Business boomed in the 1850s, but the tide would soon turn for the whaling industry. Whale oil production peaked in 1857, and declined precipitously after 1859, when petroleum was discovered in Pennsylvania.
Kerosene, which was derived from petroleum, was a superior lighting source in nearly every way. It was longer-lasting, did not give off an offensive odor when burned, and was easier to produce and source, which made it cheap. Whale oil, by contrast, was more expensive because it was harder to procure. For one, the world’s whale population had been decimated by centuries of hunting. It’s also fairly difficult to catch a whale (for more on this, read Moby Dick).
In 1865, five years before his death, Robinson divested the family’s whaling fleet and invested the money in a business that specialized in shipping goods via steamship from New York to San Francisco.
Through close observation Green gained a sophisticated knowledge of shipping routes and logistics, which, along with her keen understanding of balance sheets and financial statements, would give her a huge advantage when she later invested in railroads.
2. Go Against the Grain
“There is no great secret in fortune making. All you do is buy cheap and sell dear, act with thrift and shrewdness and be persistent,” she once reportedly said.
Sound familiar? Green’s investing philosophy would be echoed more than a century later by Warren Buffett, everyone’s favorite modern-day cheapskate billionaire. (Fun fact: Green even owned stock in New Bedford-based Hathaway Mills nearly a century before Buffett would buy his controlling shares of Berkshire Hathaway (BRK.B) in 1965, according to Buffett: The Making of an American Capitalist by Roger Lowenstein.)
One of Green’s earliest contrarian investments was buying undervalued currency in the post-Civil War period known as Reconstruction.
Shortly after President Abraham Lincoln assumed office in 1861, the Battle of Fort Sumter broke out and the American Civil War began in force. The war proved to be longer, bloodier, and costlier than expected, and the government needed to find a way to finance it without taking out loans at exorbitant interest rates. In 1862, Lincoln and Congress passed the first Legal Tender Act, which authorized the issuance of $150 million in United States Notes. They were called “greenbacks,” and they were not backed by gold, but rather by the full faith and credit of the U.S. government.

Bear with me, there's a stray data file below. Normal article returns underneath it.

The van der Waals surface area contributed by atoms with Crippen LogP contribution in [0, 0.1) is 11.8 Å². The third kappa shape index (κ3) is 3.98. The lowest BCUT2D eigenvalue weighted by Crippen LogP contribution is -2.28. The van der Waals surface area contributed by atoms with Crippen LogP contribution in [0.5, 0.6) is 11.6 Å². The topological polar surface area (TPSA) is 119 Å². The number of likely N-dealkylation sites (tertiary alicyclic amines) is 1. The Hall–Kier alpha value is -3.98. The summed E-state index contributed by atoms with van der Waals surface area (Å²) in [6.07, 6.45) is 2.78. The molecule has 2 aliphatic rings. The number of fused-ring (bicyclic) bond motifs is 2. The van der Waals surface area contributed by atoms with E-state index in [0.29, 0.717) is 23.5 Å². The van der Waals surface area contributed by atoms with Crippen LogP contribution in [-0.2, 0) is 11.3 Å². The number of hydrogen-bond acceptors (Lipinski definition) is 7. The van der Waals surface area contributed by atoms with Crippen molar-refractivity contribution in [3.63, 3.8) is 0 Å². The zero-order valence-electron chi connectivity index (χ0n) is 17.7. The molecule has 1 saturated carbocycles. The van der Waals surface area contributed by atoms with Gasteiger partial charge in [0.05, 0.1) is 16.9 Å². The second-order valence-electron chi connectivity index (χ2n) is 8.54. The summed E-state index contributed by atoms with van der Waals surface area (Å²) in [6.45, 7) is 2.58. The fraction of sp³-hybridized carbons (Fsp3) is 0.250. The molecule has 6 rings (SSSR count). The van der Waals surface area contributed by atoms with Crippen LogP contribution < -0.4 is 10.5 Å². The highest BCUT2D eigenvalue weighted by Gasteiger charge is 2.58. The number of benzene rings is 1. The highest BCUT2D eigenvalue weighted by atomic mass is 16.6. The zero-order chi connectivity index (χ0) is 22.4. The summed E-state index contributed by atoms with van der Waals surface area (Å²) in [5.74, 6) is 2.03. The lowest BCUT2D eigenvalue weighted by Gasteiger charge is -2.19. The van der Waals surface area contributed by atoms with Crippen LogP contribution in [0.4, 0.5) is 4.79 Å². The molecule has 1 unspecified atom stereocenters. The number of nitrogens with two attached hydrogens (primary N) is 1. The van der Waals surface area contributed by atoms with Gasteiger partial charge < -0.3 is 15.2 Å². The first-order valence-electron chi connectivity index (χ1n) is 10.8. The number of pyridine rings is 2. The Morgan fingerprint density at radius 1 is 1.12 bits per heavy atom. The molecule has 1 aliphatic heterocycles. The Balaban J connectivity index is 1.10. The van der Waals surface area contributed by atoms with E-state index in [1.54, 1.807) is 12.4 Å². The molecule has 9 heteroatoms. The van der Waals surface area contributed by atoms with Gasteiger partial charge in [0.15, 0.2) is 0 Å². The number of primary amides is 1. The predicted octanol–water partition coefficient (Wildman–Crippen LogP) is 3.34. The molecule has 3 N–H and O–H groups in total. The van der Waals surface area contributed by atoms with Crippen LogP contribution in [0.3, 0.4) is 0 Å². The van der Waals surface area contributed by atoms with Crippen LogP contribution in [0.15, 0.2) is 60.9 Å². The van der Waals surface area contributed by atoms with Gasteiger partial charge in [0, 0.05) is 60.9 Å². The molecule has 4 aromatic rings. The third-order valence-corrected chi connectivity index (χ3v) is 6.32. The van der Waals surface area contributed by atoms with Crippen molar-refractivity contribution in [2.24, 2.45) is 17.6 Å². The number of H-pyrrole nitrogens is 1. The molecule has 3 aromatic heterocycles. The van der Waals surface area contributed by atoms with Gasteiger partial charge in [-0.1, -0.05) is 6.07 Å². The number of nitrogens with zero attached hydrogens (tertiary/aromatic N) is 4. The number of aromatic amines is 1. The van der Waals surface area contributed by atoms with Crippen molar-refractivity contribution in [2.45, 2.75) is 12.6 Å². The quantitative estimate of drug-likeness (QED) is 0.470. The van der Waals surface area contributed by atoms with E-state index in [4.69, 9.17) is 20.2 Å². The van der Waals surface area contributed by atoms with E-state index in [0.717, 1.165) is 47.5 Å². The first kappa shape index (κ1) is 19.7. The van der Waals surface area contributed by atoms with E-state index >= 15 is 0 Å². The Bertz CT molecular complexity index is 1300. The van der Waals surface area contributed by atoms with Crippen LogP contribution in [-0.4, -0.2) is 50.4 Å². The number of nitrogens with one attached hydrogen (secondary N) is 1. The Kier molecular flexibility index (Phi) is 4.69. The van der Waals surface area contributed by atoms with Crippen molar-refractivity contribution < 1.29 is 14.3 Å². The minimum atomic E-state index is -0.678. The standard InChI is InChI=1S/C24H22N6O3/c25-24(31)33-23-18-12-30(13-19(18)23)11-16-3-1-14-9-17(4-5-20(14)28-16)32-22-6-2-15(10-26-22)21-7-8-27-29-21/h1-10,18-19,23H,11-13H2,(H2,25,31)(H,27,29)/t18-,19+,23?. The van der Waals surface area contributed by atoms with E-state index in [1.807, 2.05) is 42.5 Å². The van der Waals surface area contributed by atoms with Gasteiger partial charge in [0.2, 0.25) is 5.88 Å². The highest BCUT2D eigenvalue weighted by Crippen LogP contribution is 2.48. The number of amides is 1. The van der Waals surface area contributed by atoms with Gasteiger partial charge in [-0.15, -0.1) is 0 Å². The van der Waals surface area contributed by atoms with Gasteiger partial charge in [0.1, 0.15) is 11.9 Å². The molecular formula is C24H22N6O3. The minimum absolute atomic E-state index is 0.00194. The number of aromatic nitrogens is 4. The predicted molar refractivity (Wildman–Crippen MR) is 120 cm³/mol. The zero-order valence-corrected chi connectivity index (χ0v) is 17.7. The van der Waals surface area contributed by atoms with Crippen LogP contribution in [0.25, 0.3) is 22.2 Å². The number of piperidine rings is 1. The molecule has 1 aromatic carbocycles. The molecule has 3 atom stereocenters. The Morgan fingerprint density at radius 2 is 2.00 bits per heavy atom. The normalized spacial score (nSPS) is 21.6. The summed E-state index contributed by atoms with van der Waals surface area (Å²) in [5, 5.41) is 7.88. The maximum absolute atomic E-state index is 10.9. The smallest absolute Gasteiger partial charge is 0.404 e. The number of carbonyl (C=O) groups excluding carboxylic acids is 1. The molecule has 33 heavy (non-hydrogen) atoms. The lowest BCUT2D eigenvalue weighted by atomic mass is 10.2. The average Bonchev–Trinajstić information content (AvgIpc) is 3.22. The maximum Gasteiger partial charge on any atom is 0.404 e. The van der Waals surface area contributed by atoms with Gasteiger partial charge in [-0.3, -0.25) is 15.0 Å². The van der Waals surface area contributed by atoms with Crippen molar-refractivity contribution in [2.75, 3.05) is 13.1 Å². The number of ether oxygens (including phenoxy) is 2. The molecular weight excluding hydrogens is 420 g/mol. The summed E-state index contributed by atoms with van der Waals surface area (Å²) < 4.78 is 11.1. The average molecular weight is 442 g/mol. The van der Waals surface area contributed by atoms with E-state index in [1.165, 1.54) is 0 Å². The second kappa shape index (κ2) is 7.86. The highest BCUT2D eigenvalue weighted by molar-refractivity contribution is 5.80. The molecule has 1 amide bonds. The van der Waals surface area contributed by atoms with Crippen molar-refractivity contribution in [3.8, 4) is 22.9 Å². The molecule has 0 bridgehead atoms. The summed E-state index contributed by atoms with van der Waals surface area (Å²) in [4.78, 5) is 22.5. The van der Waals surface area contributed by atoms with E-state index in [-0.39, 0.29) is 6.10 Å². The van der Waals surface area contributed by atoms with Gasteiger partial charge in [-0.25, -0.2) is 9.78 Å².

This was followed by the second and third acts, after which a total of $450 million of greenbacks were in circulation. The value of these notes fluctuated depending on investors’ confidence in the country’s economic future.
In spring 1865, Robert E. Lee and the Confederate army surrendered to Ulysses S. Grant at Appomattox Courthouse, ending the Civil War. The outlook for the country’s future was cloudy.
“With the Civil War now ended, some investors believed the country’s outlook looked rosy. Miners were uncovering vast deposits of gold, copper, and silver in the West, while huge numbers of people were taking advantage of the Homestead Act and settling the new land. In the East manufacturing was booming, more railroad tracks were being laid, and the transcontinental railroad would soon be hauling freight between the two coasts. It was a buoyant scene.